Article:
“This one-year moratorium will give Congress the time it needs to enact the comprehensive postal reforms that are necessary for the Postal Service to function effectively into the future,” the group said in a letter to Appropriations Committee Chairman Barbara A. Mikulski, D-Md., and ranking member Sen. Richard C. Shelby, R-Ala.
The letter — circulated by Sen. Bernard Sanders, I-Vt., Sen. Tammy Baldwin, D-Wis., and Sen. Jon Tester, D-Mont. — was also sent to Sen. Tom Udall, D-N.M., chairman of the Financial Services Appropriations Subcommittee, which has jurisdiction over the post office, and the panel’s ranking member Sen. Mike Johanns, R-Neb.
While Congress doesn’t provide funding for the post service, it does oversee the agency. Full story
August 1, 2014
Sen. Kay Hagan was undergoing emergency eye surgery this morning in North Carolina.
The North Carolina Democrat, who is seeking re-election in a competitive race this year that Republicans have targeted as a pickup opportunity, was one of several senators to miss votes during the Senate’s marathon sequence late Thursday.
Hagan spokeswoman Amber Moon said in a statement that the senator could not further delay departing for the medical treatment.
“Senator Hagan learned last week that she needs to undergo an emergency procedure to correct an eye condition that has worsened over time. In order to be present for work this week in Washington D.C., she delayed the procedure for as long as possible. However, she was not able to put it off any longer and was forced to leave last night to be in North Carolina for the procedure first thing this morning,” Moon said. “The Senator will have a reduced schedule for a few days, but we expect that by the middle of next week she’ll be fully recovered and back to full speed.”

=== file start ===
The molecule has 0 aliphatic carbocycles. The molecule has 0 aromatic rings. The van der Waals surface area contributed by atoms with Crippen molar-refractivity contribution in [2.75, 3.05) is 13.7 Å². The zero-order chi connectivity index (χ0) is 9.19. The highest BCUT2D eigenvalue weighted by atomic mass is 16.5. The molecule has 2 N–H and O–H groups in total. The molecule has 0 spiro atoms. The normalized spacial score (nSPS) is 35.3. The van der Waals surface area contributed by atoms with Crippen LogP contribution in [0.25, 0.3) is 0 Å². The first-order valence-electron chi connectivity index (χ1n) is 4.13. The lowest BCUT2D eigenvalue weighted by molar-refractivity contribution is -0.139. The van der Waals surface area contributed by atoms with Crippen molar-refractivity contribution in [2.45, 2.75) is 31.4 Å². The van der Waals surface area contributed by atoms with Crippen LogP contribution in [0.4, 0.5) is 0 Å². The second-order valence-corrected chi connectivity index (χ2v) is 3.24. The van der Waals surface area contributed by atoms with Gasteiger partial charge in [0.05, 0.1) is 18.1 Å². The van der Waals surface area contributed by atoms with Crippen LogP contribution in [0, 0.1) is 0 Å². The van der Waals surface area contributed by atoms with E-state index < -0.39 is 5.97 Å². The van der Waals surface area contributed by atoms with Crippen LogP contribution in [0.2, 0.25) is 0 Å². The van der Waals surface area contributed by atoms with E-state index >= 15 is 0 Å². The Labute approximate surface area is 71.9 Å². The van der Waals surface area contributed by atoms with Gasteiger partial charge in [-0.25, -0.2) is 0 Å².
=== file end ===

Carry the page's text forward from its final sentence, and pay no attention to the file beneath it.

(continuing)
The Senate held a series of consequential votes on immigration, veterans’ health and transportation before the chamber emptied for August recess. The next roll call vote is expected on September 8.
July 31, 2014
Updated 9:25 a.m. | The Senate cleared a $10.8 billion House bill patching the Highway Trust Fund to the president’s desk Thursday in its last legislative vote before heading out of town for the August recess.
The Senate will still be in session Friday, Senate Majority Leader Harry Reid said, but the Nevada Democrat said after Thursday the next roll call vote would not occur until September.
With the highway bill passing 81-13 and a VA bill also cleared for the president’s desk, but a border supplemental blocked by the GOP, Congress cleared two of the three major legislative items leaders had hoped to accomplish this week. Full story
July 17, 2014
If it’s determined that Ukrainian separatists shot down the Malaysia Airlines plane that crashed in Eastern Ukraine Thursday, Russian President Vladimir Putin should face consequences, Sen. John McCain said.
The Arizona Republican said it’s too early to know exactly what happened to the plane that reportedly crashed near the Russian border.
“It’s an outrageous and incredible act of terrorism that people [should] be held responsible and not only be people directly responsible, but indirectly,” McCain said when asked about reports the plane was shot down. “And if these are … separatists, which are also Russian, Vladimir Putin should be paying a heavy price. But I am not concluding yet that until we find out all the information.”
Sen. Saxby Chambliss, R-Ga., the ranking member of the Intelligence Committee, said he expected a briefing Thursday.
President Barack Obama announced Wednesday new sanctions targeting Russian businesses in retaliation for Putin’s actions on Ukraine.
July 16, 2014